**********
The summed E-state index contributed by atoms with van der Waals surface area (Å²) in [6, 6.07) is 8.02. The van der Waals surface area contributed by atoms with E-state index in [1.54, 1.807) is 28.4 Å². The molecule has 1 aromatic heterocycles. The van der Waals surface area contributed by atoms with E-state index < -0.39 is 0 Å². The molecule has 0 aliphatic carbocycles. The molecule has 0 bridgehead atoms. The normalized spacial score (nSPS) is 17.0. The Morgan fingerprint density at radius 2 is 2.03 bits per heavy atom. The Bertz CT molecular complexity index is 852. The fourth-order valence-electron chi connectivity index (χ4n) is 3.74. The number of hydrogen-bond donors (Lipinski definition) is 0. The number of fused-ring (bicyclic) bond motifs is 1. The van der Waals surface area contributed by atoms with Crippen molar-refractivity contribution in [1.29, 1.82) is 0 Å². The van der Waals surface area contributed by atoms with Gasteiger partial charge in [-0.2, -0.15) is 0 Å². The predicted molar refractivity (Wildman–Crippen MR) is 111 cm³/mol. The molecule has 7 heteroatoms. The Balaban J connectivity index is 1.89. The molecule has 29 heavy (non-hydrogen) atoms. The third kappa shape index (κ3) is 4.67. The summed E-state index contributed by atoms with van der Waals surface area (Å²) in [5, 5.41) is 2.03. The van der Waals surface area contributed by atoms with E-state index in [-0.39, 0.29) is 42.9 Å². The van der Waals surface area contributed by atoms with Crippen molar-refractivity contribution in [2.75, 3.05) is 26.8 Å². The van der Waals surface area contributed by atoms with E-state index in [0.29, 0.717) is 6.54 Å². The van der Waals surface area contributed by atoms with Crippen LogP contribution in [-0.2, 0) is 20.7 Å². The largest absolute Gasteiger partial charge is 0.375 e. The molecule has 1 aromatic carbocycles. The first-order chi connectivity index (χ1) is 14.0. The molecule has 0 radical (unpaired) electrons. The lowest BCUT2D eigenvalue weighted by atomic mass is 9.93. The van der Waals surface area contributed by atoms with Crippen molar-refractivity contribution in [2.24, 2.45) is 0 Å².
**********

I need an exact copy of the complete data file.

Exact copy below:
The summed E-state index contributed by atoms with van der Waals surface area (Å²) in [6, 6.07) is 8.02. The van der Waals surface area contributed by atoms with E-state index in [1.54, 1.807) is 28.4 Å². The molecule has 1 aromatic heterocycles. The van der Waals surface area contributed by atoms with E-state index < -0.39 is 0 Å². The molecule has 0 aliphatic carbocycles. The molecule has 0 bridgehead atoms. The normalized spacial score (nSPS) is 17.0. The Morgan fingerprint density at radius 2 is 2.03 bits per heavy atom. The Bertz CT molecular complexity index is 852. The fourth-order valence-electron chi connectivity index (χ4n) is 3.74. The number of hydrogen-bond donors (Lipinski definition) is 0. The number of fused-ring (bicyclic) bond motifs is 1. The van der Waals surface area contributed by atoms with Crippen molar-refractivity contribution in [1.29, 1.82) is 0 Å². The van der Waals surface area contributed by atoms with Gasteiger partial charge in [-0.2, -0.15) is 0 Å². The predicted molar refractivity (Wildman–Crippen MR) is 111 cm³/mol. The molecule has 7 heteroatoms. The Balaban J connectivity index is 1.89. The molecule has 29 heavy (non-hydrogen) atoms. The third kappa shape index (κ3) is 4.67. The summed E-state index contributed by atoms with van der Waals surface area (Å²) in [5, 5.41) is 2.03. The van der Waals surface area contributed by atoms with E-state index in [-0.39, 0.29) is 42.9 Å². The van der Waals surface area contributed by atoms with Crippen molar-refractivity contribution in [2.75, 3.05) is 26.8 Å². The van der Waals surface area contributed by atoms with E-state index in [0.29, 0.717) is 6.54 Å². The van der Waals surface area contributed by atoms with Crippen LogP contribution in [-0.2, 0) is 20.7 Å². The largest absolute Gasteiger partial charge is 0.375 e. The molecule has 1 aromatic carbocycles. The first-order chi connectivity index (χ1) is 14.0. The molecule has 0 radical (unpaired) electrons. The lowest BCUT2D eigenvalue weighted by atomic mass is 9.93. The van der Waals surface area contributed by atoms with Crippen molar-refractivity contribution in [2.24, 2.45) is 0 Å².